Part 1 of How AI is Improving Workflows in Property Insurance Claims

There’s nothing scarier in the insurance industry than unexpected losses. According to a report by S&P Global, loss ratios for Q3 2022 were at 98%, exceeding that of the previous four years. At this same time in 2019, loss ratios were at 59.2%, and have ticked steadily upwards since. 

And it’s no wonder, either. 2022 was a year of unnoticed, forgotten, secondary perils. Instead of the news-dominating back-to-back hurricanes and wildfires with which we’ve (unfortunately) come to be familiar, 2022 was peppered with hailstorms, severe weather, and tornadoes. The year capped off in its final weeks with a devastating winter storm and cold front across the central and eastern U.S. which left over one hundred dead and over one million without power. In sum, there were 18 separate billion dollar weather and climate disasters in the U.S. alone.

Globally, Swiss Re estimated that there were $115 billion in insured losses in 2022, coming in well above the 10-year average of $81 billion. And although Hurricane Ian was the single most costly event of the year with upwards of $50 billion in insured losses, secondary perils like flooding and hail storms cumulatively rose to the challenge, incurred over $50 billion in losses, too. 

The uptick in severity of the events, resultant of climate change, has happened alongside the overall human migration to more and more risky locales. People love living by the coast, for instance, and in secluded forested areas. The continued urban expansion of metropolitan areas into the wildlands and along bodies of water has put more people and properties in the path of potential climatic activity.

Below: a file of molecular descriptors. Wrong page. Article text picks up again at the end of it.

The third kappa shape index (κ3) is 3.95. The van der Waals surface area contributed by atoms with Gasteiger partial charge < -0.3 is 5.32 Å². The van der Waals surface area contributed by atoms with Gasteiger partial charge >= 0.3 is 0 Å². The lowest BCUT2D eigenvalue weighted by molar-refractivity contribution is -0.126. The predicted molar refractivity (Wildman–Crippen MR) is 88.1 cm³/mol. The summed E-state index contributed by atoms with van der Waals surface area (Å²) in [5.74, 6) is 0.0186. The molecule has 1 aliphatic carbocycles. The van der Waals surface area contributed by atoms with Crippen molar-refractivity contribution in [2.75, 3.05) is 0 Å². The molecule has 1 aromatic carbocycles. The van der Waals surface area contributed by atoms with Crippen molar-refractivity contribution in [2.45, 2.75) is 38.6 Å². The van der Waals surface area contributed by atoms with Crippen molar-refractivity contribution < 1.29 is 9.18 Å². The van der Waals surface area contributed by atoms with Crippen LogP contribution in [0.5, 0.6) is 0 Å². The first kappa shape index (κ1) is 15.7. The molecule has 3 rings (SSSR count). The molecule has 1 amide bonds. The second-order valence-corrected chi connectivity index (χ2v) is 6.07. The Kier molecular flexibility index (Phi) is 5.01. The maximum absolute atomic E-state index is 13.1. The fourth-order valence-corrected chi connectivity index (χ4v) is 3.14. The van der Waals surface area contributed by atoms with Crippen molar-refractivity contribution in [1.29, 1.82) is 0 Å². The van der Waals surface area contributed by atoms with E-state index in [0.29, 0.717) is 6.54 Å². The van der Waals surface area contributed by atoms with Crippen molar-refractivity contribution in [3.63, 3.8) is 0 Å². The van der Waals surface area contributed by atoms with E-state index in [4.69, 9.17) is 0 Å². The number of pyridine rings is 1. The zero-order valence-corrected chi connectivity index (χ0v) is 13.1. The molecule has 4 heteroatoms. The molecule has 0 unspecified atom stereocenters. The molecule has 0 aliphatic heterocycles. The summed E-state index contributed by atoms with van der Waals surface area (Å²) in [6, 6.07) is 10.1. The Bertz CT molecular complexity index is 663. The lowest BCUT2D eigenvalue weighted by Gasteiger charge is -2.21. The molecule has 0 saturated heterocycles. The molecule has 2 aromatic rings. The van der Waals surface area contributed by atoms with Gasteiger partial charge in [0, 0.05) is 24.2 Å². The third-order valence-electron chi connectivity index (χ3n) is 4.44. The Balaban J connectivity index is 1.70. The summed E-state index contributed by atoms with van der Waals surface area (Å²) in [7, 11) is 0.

This brings us to today. 2023 is already off with a bang. Flooding caused by record rainfall in California, tornadoes in Oklahoma, and snowstorms in Los Angeles. Earthquakes in Turkey, droughts in Argentina, and polar vortexes blurring the lines between New England mountaintops and the surface of Mars. And we’re still in the first quarter of the year.

This dangerous combination of climate change and human behavior has made for a complicated quandary for insurance claims professionals: how do you reduce losses in a more risky world, where there are more policyholders in risky areas? 

Stifling Mother Nature is a lost cause, but carriers can decide what knowledge is best to incorporate into their preparation and response, especially as catastrophic events are occurring. By managing resource allocation wisely, prioritizing speed and experience in the claims cycle and making smart choices, carriers can focus on maximizing efficiency while reducing costs. Not only does this help with reducing churn by creating satisfied policyholders, but it also has the potential to create champions: policyholders who will stay and drive further business through word-of-mouth, encouraging others to join. 

Optimizing claims starts with data and technology that can help you decide with intelligence. In the rest of this blog series, we’ll cover: 

  • Unpacking the power (and problems) that come with using data;
  • Discovering how AI can help across the claims cycle; and
  • Learning what the future holds for claims technology in P&C insurance

Next, let’s get into the big headache of big data, and how insurers can tame it to their greatest advantage.